CULTURE

Will we ever see a clean Manila Bay?

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Award-winning lawyer and environmental activist Tony Oposa Jr. suggests three practical pathways to clean our waters.

Manila (CNN Philippines Life) — Twenty years ago in January 1999, a group of concerned citizens, led by law students from the University of the Philippines, filed an ambitious lawsuit in a trial court south of Manila. The petitioners, including the Manila Bay residents of the tahong (mussels) and talaba (oysters), sued practically the entire Philippine government for a simple prayer: Please clean up Manila Bay.

For water to be swimmable, the fecal bacteria content must not be more than 100 units per cubic meter. In January 1999, when the case was filed, the fecal bacteria in Manila Bay was one million units per cubic meter. Twenty years later, in January 2019, one would expect it to be little lower.

But guess what? There are now 330 million units of fecal bacteria for every cubic meter. In some parts of Manila Bay, it is 1 billion.

Wow, that is pure s**t. So much for the triumph of the Rule of Law.

Way forward

It is said that in the Philippines, laws are only suggestions. This seemed to have become the destiny of the 20-year-old story of Manila Bay.

It had to take someone who is not from Manila, a Bisaya, to start cleaning up our seas. It started with Boracay. And now it is Manila Bay.

Here are three practical pathways to clean our waters:

1. Solid waste (basura - the most visible dirt)

The Department of Interior and Local Government (DILG) is on the right track. Last December 2018, the DILG directed an environmental compliance audit (ECA) of the local governments surrounding Manila Bay. This region-wide inspection will reveal which local governments, down to the barangay level, are complying with the law on solid waste management. Simple points to consider are: separation of wet and dry wastes, no-separation-no-collection rule, materials recovery facilities, and visible garbage on roadsides and public spaces.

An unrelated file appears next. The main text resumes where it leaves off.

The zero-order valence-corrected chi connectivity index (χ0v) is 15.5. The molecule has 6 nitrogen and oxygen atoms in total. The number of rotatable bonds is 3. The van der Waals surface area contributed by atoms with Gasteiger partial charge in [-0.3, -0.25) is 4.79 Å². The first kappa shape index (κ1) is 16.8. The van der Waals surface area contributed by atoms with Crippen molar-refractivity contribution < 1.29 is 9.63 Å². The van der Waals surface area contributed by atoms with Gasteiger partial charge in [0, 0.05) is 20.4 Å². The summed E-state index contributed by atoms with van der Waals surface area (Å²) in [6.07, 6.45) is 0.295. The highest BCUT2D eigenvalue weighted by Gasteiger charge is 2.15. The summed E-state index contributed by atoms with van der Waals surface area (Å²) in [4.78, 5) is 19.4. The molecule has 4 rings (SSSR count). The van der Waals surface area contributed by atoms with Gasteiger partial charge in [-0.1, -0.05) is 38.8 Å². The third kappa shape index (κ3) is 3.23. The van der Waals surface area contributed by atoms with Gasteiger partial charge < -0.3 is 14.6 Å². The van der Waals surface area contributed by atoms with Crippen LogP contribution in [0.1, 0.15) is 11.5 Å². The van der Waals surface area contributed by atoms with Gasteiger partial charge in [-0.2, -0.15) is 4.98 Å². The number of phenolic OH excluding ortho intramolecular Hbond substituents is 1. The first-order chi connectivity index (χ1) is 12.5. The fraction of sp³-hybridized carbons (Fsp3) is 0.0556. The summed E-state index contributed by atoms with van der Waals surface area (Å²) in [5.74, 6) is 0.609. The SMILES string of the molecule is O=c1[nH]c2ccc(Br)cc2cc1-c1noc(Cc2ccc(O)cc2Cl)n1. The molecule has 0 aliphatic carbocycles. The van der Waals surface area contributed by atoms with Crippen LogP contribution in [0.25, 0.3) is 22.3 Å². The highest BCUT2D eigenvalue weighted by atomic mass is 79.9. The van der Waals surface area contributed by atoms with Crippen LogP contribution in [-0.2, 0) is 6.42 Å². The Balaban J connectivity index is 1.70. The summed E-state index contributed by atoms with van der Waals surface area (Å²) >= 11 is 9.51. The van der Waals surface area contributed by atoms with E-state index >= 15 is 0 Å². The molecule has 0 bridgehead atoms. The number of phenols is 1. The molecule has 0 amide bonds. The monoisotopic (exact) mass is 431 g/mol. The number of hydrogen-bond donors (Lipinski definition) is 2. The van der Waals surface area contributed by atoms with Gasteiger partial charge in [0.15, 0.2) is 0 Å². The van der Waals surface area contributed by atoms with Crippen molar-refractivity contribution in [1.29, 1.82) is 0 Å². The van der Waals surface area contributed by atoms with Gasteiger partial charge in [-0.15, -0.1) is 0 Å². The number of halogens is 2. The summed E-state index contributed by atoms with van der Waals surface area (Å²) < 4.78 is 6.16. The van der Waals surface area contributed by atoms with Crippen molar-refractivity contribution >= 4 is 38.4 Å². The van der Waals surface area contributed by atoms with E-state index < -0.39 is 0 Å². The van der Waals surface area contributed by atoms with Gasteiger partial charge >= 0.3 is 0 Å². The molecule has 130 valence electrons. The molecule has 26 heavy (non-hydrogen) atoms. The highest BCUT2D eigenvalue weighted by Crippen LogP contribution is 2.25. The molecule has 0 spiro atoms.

The inspection exercise should not look for who is not complying. Finding what is wrong is easy. What the government should be looking for are the people and communities who are doing good things on solid waste management. We should shine upon them the spotlight of recognition.

2. Sewage and septage from humans (the primary source of fecal bacteria)

These words refer to the water used — to bathe, wash, laundry, etc. — and the human wastes that are discharged every single day. Where does it go? Is this why in 20 years the fecal bacteria in Manila Bay rose from 1 million to 330 million?

That is the legal duty of the Metropolitan Waterworks and Sewerage System (MWSS) and the local water districts. In Metro Manila, the MWSS contracted the task to private concessionaires Maynilad and Manila Water. Please check your water bill. Part of what we pay for every month is a sewerage fee.

Do we now have a sewerage and septage system? If we do, why has the fecal bacteria in Manila Bay risen? Where did all that money go?

Instead of quarreling with them, a little word of advice. Nature has given us all the answers. We only have to humbly listen. Septage and sewage can be treated by nature in the form of mini- and micro-wetlands. Unlike a conventional sewage treatment plant, natural septage treatment plants (STPs) do not need a lot of space, time, and money to build and operate. In fact, it is so simple and inexpensive that it can be done right away in small modules for homes and communities.